Saturday, October 24, 2015

U.S. Sees Beefed Up Mission in Iraq and Syria

So much for winding down those wars, Democrats.

At WSJ, "U.S. to Increase Raids Against Islamic State":
WASHINGTON—Defense Secretary Ash Carter signaled a new and more muscular policy in Iraq and Syria, saying the U.S. military would mount more raids and provide more active support to groups, including Kurdish fighters, who can counter Islamic State.

A day after a dramatic, joint rescue with Kurdish forces near Kirkuk resulted in the first American combat death in Iraq since 2011, Mr. Carter on Friday said there would be more such operations. He also said Americans should gird for a dangerous, complicated fight, but expressed confidence the U.S. would ultimately win.

President Barack Obama has been publicly cautious in his policy against Islamic State, repeatedly saying that American troops wouldn’t participate in combat missions as they battle the extremists across Iraq and Syria.

But while Mr. Carter expressed sorrow for the loss of Master Sgt. Joshua Wheeler in Thursday’s raid, he indicated the beginning of a deeper, more assertive role for American forces there.

“There will be more raids,” Mr. Carter said at the Pentagon. American forces, he said, “will be in harm’s way, there’s no question about it, and I don’t want anybody to be under any illusions about that.”

The U.S. move is designed in part to blunt criticism of White House policy from Capitol Hill, where Mr. Carter and Marine Gen. Joe Dunford, the chairman of the Joint Chiefs of Staff, will appear next week.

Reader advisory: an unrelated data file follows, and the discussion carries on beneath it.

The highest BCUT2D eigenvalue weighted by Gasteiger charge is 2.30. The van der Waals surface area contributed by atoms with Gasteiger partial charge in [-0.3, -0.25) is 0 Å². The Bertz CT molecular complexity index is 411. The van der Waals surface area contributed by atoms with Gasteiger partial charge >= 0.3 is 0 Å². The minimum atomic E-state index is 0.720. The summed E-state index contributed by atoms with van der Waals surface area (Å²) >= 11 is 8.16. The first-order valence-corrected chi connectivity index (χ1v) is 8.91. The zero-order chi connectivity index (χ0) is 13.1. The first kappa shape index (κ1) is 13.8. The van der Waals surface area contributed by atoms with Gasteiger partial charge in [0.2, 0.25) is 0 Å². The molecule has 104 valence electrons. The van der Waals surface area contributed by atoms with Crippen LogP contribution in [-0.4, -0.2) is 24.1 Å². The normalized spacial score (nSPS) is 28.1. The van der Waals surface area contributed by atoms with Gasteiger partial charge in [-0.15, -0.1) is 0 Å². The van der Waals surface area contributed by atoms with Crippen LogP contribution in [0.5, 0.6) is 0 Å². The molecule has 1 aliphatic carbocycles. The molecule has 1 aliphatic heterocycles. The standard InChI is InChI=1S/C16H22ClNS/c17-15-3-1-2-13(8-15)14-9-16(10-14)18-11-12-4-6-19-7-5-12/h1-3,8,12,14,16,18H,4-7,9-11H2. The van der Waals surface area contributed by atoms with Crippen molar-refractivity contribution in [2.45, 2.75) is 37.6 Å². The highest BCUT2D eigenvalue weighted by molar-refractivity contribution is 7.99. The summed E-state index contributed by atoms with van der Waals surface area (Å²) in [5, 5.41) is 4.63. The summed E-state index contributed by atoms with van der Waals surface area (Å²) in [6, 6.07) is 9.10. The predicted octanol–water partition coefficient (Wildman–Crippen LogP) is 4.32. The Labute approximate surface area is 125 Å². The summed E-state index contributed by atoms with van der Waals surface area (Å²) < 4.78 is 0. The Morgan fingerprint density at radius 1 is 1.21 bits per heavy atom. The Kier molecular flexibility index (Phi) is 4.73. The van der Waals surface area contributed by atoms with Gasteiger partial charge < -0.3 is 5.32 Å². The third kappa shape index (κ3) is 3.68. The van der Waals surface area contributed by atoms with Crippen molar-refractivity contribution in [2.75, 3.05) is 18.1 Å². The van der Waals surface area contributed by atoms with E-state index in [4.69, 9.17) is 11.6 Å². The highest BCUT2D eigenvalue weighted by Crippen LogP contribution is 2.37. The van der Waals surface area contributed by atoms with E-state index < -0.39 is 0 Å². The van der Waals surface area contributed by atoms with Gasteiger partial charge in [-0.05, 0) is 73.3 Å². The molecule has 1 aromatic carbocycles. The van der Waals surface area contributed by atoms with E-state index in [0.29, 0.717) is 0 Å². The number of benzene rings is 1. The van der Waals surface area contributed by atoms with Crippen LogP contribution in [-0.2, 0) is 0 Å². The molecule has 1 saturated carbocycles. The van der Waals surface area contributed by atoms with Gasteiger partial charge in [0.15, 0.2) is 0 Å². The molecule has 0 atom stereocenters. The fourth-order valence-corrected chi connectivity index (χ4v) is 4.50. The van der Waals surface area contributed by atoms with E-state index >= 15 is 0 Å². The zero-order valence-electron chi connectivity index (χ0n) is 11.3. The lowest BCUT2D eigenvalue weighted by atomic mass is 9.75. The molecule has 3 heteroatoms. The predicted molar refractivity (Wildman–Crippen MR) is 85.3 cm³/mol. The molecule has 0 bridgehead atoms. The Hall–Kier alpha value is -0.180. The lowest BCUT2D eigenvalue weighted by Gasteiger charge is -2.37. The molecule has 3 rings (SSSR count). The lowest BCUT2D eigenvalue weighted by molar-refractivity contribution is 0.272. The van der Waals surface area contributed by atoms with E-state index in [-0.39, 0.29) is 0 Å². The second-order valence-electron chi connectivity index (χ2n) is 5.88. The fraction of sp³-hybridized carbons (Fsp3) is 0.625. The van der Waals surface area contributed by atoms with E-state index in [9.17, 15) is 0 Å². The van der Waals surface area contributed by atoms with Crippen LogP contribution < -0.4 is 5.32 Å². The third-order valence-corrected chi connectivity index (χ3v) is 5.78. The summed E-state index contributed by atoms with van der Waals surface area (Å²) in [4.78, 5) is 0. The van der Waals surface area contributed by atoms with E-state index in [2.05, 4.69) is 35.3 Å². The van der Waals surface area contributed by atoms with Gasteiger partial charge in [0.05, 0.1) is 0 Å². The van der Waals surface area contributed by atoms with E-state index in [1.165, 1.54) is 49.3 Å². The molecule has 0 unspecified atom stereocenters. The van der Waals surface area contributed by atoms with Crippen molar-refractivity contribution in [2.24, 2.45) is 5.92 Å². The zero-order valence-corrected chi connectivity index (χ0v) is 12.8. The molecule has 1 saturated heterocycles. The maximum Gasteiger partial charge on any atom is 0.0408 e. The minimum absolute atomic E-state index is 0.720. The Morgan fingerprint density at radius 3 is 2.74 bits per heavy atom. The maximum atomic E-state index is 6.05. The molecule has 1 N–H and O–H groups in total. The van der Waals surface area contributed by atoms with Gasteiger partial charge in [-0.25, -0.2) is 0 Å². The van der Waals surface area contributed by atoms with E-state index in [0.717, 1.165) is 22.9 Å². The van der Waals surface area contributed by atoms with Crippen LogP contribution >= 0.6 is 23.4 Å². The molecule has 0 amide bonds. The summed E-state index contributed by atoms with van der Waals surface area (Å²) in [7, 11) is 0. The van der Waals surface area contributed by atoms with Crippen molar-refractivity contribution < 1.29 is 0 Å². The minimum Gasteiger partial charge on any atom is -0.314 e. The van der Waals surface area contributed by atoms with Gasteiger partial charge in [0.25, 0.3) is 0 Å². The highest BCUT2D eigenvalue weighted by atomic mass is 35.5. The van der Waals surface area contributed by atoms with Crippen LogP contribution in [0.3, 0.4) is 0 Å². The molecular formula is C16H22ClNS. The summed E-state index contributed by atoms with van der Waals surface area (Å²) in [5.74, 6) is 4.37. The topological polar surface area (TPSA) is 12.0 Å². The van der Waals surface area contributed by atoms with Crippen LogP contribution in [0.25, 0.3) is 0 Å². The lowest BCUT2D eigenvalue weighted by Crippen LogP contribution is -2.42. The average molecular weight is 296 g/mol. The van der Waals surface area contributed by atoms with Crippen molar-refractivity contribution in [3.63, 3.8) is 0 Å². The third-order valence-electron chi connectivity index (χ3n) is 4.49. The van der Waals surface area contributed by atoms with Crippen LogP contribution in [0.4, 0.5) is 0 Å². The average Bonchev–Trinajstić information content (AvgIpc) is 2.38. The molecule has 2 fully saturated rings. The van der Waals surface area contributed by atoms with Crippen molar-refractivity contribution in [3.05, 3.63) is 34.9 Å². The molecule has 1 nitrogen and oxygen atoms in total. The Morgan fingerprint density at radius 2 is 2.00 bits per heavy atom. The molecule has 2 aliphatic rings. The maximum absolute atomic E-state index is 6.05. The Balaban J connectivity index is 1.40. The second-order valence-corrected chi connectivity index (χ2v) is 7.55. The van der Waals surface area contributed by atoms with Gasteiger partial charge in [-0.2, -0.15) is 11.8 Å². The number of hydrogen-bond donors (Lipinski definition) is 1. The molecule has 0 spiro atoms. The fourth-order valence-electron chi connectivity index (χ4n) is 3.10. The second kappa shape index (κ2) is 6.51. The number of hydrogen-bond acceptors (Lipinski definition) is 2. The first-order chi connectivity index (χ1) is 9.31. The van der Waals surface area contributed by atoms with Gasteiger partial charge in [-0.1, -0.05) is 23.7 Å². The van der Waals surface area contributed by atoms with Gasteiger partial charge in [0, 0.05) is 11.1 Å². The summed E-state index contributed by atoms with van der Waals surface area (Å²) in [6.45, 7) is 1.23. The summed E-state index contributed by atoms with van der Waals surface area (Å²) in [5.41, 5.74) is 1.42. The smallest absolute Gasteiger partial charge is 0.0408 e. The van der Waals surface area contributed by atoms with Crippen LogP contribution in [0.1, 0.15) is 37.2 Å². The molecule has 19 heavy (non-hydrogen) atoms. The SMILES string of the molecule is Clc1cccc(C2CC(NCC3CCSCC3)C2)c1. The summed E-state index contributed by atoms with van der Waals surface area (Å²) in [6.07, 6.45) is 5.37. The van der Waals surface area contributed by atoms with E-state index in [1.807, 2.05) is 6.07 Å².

The U.S.-led coalition’s campaign against Islamic State also has faced criticism from some allies, while Russia has expanded its engagement across the Middle East. On Friday Moscow announced an agreement with Jordan, a key U.S. ally, to coordinate military operations in Syria.

Some Iraqi Shiite politicians have invited Moscow to start airstrikes in Iraq as well, although U.S. officials insist they have been assured that Iraq’s leaders don't plan to pursue such plans.

The pledge to step up U.S. participation in military raids against Islamic State also comes as U.S. confidence in its Iraqi partners grows, particularly in Kurdish military units. Gen. Dunford, after visiting Iraq this past week, said it was time to begin to “open the aperture” in military operations there.

“To me, it’s all about capabilities,” he said Tuesday. “It may be as simple as methods and timing, and then it might be different ways of doing what we’re doing.”

Military officials didn’t spell out precisely how the U.S. role in Iraq would change. But Mr. Carter said there would be more operations like the one he authorized this week, in which U.S. special-operations forces teamed with Kurdish units known as Peshmerga to rescue Islamic State prisoners.

The plan, U.S. officials said, was to have the Kurdish forces lead the operation, with American forces providing airlift, airstrike support, intelligence and battlefield advice.

The operation took an unexpected turn, however, when Islamic State militants guarding the prison near Hawija, Iraq, fought back and the Kurdish force became pinned down.

Members of the American unit jumped off their helicopters and entered the fray, resulting in the death of Sgt. Wheeler.

In the end, the joint force didn’t find the Peshmerga captives they went in to get, but rescued 70 other prisoners who were to be executed, U.S. officials said, and killed 15 Islamic State fighters.,,